I already showed you my hands-down favorite at this year’s Pence Gallery Garden Tour, Bunny Jean Cunningham’s playful art garden. None one of the other gardens resonated as much with me, but many had elements I found memorable. Read on to see what caught my eye. The numbering scheme follows the official program given out to ticket holders.
Garden #2 is located on a quiet street half a block from the UC Davis campus. The first thing I noticed was the choice of fencing; a low 3-ft. fence all the way around. Since the property is on a corner, the backyard you see below is completely exposed. (Or is it the front yard? I really can’t tell, and ultimately it doesn’t matter.)
Clearly the homeowners value contact with their neighbors and passers-by more than privacy. I found this approach very refreshing although I wouldn’t be entirely comfortable with it myself.
The furniture, both in the backyard and in the front yard you’ll see later, is clean and modern, repeating the straight geometric lines found throughout the garden design. The color scheme—tans and grays—harmonizes with the color of the house and blends in well without attracting undue attention to itself.
The biggest surprise was this water feature attached to the chimney:
It is surrounded by a low pittosporum hedge (Pittosporum tenuifolium 'Silver Sheen') and all but invisible unless you stand right in front of it. It apparently is very popular with the resident hummingbirds and generates a relaxing sound for human visitors.
The front yard on the other side of the house is just as welcoming and features complementary furniture. It’s a small space, but perfectly functional.
The planting scheme (and palette) is on the minimalistic side but it suits this property well. Overall, I liked this small urban garden very much.
Garden #9 featured a densely planted front yard dominated by a large clump of breadseed poppies (Papaver hybridum). They were a bit past their prime but there were enough flowers left for me to wonder why I’ve never grown them before. Maybe I will next year!
Each garden had a featured artist who was painting a scene during the garden tour. Their creations will be on display (and for sale) at the Pence Gallery from May 31 to June 26, 2016.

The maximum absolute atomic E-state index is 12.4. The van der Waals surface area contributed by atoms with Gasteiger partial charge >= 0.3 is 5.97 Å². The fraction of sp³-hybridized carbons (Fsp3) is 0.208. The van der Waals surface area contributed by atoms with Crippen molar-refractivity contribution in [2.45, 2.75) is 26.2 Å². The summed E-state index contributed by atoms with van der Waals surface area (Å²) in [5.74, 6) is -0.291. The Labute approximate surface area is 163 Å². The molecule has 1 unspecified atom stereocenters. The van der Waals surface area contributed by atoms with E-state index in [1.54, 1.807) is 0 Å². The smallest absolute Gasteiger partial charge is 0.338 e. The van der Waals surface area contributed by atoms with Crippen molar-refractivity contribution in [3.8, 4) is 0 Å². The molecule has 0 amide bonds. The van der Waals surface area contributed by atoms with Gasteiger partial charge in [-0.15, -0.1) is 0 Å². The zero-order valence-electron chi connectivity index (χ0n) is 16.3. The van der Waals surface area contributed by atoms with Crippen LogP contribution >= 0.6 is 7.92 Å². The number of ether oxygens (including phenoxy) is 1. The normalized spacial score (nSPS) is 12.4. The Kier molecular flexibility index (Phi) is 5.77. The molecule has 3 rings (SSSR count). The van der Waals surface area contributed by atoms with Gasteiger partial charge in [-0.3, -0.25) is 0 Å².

Poppy patch in the front yard
Papaver hybridum ‘Cupcake’ from Annie’s Annuals (according to the garden tour program, the homeowner is a big fan of Annie’s)
Papaver hybridum ‘Cupcake’
This gardener is serious about her plant tags!
Ingenious way of incorporating a beloved crepe myrtle into the carport roof
Agave americana and aeoniums at the base of the crepe myrtle
Garden #8 is located right next to garden #9 above. Only the front yard was on the tour. It’s a nice example of a front lawn conversion that should appeal to homeowners who are more comfortable with Mediterranean perennials than desert plants or Southern Hemisphere shrubs.
The next garden I will show you is down the street from gardens #9 and #8. It was not part of the Pence Gallery Tour, but if it had been, it would have been my favorite after Bunny Jean Cunningham’s garden. Mannequins, statues, figurines and quirky garden art—plus colorful water-wise plants. What’s not to like here?
Garden #5 was large—the property is a third of an acre. The write-up in the official program spans two pages and describes the many improvements made by the current owners. The timing of the garden tour was a bit unfortunate since many of the spring-flowering plants were past their prime and the summer bloomers hadn’t kicked into high gear yet.
The most memorable feature of this property was the sedge meadow in the backyard. I loved the soft and flowy elegance of the California slender sedge (Carex praegracilis) that replaced the lawn.
Garden #4 was our final stop. (My wife and I skipped the two “public” gardens, the plantings around the Pence Gallery and the UC Davis Arboretum Terrace next to Whole Foods, because they’re open all the time.) I immediately liked the homeowner when I read this description in the tour program:
I feel a bit silly writing anything about my garden, as I have not done that much noteworthy to it since moving in seven years ago. I did wrestle it to my needs when I first arrived, but since then I have let a lot of the garden just grow.
Seeing the backyard, I realized that the homeowner didn’t give herself enough credit. There is a lot of great stuff here. While the potted succulents on the paved deck near the pool jumped out at me right away…
…it was actually the seating area under a large (majestic! spectacular!) olive tree that caught my fancy. What a great place to hang out!
According to the homeowner:
Honestly, we never eat in or sit in the house after the days become warm. The nights are just right for living out under the olive tree on the comfortable sofa and chairs. I have lights in the olive; I put candles in the Moroccan lamps [bought when I lived in France], and even have reading lights on the side tables.
I also liked this smaller sitting area tucked in the far corner of the backyard. The bougainvillea was like a blazing beacon.
And finally the outdoor eating area under the walnut tree. Decomposed granite is such a great paving material. I’m a sucker for the sound and feel of walking over crushed stone.
While I would change many of the plants in garden #4 to suit my personal preferences, I found its overall layout and design to be very inviting. If I were friends with the homeowner, I’d be over there all the time.